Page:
“1) Does the monopoly granted to Santa Casa, when relied upon against Bwin, that is to say against a provider of services established in another [EU member state] in which it lawfully provides similar services, which has no physical establishment in Portugal, constitute an impediment to the free provision of services, in breach of the principles of… the European Treaty?

2) Is it contrary to Community law, in particular to the above mentioned principles, for rules of domestic law… to establish a monopoly in favour of a single body for the operation of lotteries and mutual betting and then to extend that monopoly to ‘the entire national territory, including… the internet?” (2)

Subsequently, the European Commission raised additional questions regarding the failure of Portugal to notify the challenged piece of legislation: Can fines be applied to a cross-border internet gambling provider, when the national piece of legislation applicable has never been notified as Directive 98/34 requires it ?

All parties considered the argument raised by the Commission’s written submission, as out of the scope of the questions referred to the Court and irrelevant. Even Bwin’s and the Liga’s legal counsel were “convinced the lack of notification is not of particular relevance to the matter.”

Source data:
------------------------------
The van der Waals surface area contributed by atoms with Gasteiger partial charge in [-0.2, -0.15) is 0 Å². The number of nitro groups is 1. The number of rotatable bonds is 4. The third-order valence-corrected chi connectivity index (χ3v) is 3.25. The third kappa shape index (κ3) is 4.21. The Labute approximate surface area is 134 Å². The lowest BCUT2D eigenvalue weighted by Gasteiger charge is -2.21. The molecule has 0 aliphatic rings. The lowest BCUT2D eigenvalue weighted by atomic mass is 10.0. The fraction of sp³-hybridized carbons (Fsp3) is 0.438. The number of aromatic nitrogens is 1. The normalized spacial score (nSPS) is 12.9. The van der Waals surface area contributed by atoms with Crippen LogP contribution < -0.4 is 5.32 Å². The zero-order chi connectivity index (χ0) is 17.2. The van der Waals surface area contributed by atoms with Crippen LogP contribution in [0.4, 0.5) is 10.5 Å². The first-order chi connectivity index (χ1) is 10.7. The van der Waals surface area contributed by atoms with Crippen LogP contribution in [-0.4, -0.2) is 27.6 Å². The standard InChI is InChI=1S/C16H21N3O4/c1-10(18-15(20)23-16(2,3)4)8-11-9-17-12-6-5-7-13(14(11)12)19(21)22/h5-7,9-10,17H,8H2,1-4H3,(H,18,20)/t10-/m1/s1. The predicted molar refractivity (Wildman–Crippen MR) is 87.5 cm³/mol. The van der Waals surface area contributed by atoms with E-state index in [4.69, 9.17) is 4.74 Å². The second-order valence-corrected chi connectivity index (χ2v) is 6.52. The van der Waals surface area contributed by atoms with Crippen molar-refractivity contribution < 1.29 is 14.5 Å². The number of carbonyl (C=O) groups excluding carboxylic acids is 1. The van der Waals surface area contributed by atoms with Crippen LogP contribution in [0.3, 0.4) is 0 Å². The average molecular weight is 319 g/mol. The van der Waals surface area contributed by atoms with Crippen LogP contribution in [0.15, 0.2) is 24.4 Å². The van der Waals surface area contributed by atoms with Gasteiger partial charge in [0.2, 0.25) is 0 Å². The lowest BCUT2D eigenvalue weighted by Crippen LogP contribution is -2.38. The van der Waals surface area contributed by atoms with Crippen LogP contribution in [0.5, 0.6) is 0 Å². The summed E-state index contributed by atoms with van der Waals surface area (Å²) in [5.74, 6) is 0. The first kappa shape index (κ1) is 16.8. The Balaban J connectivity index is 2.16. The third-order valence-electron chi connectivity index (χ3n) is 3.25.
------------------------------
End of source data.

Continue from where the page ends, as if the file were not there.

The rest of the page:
The Portuguese Government added that it is for the national court to ascertain the Community law applicable. In the alternative, the Portuguese Government claims that games of chance and gambling were excluded from the ambit of Directive 2000/31 on electronic commerce and Directive 2006/123 on services in the internal market and therefore do not fall under the notification’s requirement of Directive 98/34.

However, Advocates General’s conclusions recommended to the Court to follow the opposite legal opinion.

Analysis of Advocate General’s Yves Bot opinion

EU notification’s requirement encompasses strictest consequences

The Advocate General first recalls that the ECJ may consider some provisions of Community law even if the national Court did not refer to it in its question.